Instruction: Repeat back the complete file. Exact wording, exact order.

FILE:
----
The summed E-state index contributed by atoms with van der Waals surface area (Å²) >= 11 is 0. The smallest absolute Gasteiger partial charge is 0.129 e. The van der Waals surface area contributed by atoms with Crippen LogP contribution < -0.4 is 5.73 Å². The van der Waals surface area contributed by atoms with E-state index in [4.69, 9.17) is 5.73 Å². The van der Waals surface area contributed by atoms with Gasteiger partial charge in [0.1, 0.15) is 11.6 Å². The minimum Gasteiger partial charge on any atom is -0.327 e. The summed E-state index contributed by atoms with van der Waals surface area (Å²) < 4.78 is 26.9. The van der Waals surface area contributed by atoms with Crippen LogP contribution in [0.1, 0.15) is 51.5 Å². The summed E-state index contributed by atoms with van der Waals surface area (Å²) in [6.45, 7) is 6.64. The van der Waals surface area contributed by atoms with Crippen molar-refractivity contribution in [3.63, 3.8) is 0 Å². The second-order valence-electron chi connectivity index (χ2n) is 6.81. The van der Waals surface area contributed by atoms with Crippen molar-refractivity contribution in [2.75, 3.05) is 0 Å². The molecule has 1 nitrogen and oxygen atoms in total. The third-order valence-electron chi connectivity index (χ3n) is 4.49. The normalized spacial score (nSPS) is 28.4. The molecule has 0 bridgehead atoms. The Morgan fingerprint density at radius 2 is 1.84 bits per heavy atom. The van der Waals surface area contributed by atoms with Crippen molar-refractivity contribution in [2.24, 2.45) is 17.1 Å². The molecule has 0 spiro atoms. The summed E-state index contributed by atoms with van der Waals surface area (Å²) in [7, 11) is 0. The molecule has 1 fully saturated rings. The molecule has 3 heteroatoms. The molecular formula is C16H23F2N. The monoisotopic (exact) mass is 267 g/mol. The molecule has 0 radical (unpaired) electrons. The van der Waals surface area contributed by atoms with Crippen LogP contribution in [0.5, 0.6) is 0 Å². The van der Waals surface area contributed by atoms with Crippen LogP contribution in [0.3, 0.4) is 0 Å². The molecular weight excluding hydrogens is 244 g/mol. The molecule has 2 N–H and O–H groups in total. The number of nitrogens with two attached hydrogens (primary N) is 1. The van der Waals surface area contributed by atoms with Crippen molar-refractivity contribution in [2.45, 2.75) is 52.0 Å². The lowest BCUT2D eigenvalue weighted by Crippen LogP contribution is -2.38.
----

The summed E-state index contributed by atoms with van der Waals surface area (Å²) >= 11 is 0. The smallest absolute Gasteiger partial charge is 0.129 e. The van der Waals surface area contributed by atoms with Crippen LogP contribution < -0.4 is 5.73 Å². The van der Waals surface area contributed by atoms with E-state index in [4.69, 9.17) is 5.73 Å². The van der Waals surface area contributed by atoms with Gasteiger partial charge in [0.1, 0.15) is 11.6 Å². The minimum Gasteiger partial charge on any atom is -0.327 e. The summed E-state index contributed by atoms with van der Waals surface area (Å²) < 4.78 is 26.9. The van der Waals surface area contributed by atoms with Crippen LogP contribution in [0.1, 0.15) is 51.5 Å². The summed E-state index contributed by atoms with van der Waals surface area (Å²) in [6.45, 7) is 6.64. The van der Waals surface area contributed by atoms with Crippen molar-refractivity contribution in [3.63, 3.8) is 0 Å². The second-order valence-electron chi connectivity index (χ2n) is 6.81. The van der Waals surface area contributed by atoms with Crippen molar-refractivity contribution in [2.75, 3.05) is 0 Å². The molecule has 1 nitrogen and oxygen atoms in total. The third-order valence-electron chi connectivity index (χ3n) is 4.49. The normalized spacial score (nSPS) is 28.4. The molecule has 0 bridgehead atoms. The Morgan fingerprint density at radius 2 is 1.84 bits per heavy atom. The van der Waals surface area contributed by atoms with Crippen molar-refractivity contribution in [2.24, 2.45) is 17.1 Å². The molecule has 0 spiro atoms. The summed E-state index contributed by atoms with van der Waals surface area (Å²) in [7, 11) is 0. The molecule has 1 fully saturated rings. The molecule has 3 heteroatoms. The molecular formula is C16H23F2N. The monoisotopic (exact) mass is 267 g/mol. The molecule has 0 radical (unpaired) electrons. The van der Waals surface area contributed by atoms with Crippen LogP contribution in [0.5, 0.6) is 0 Å². The van der Waals surface area contributed by atoms with Crippen LogP contribution in [0.3, 0.4) is 0 Å². The molecular weight excluding hydrogens is 244 g/mol. The molecule has 2 N–H and O–H groups in total. The number of nitrogens with two attached hydrogens (primary N) is 1. The van der Waals surface area contributed by atoms with Crippen molar-refractivity contribution in [2.45, 2.75) is 52.0 Å². The lowest BCUT2D eigenvalue weighted by Crippen LogP contribution is -2.38.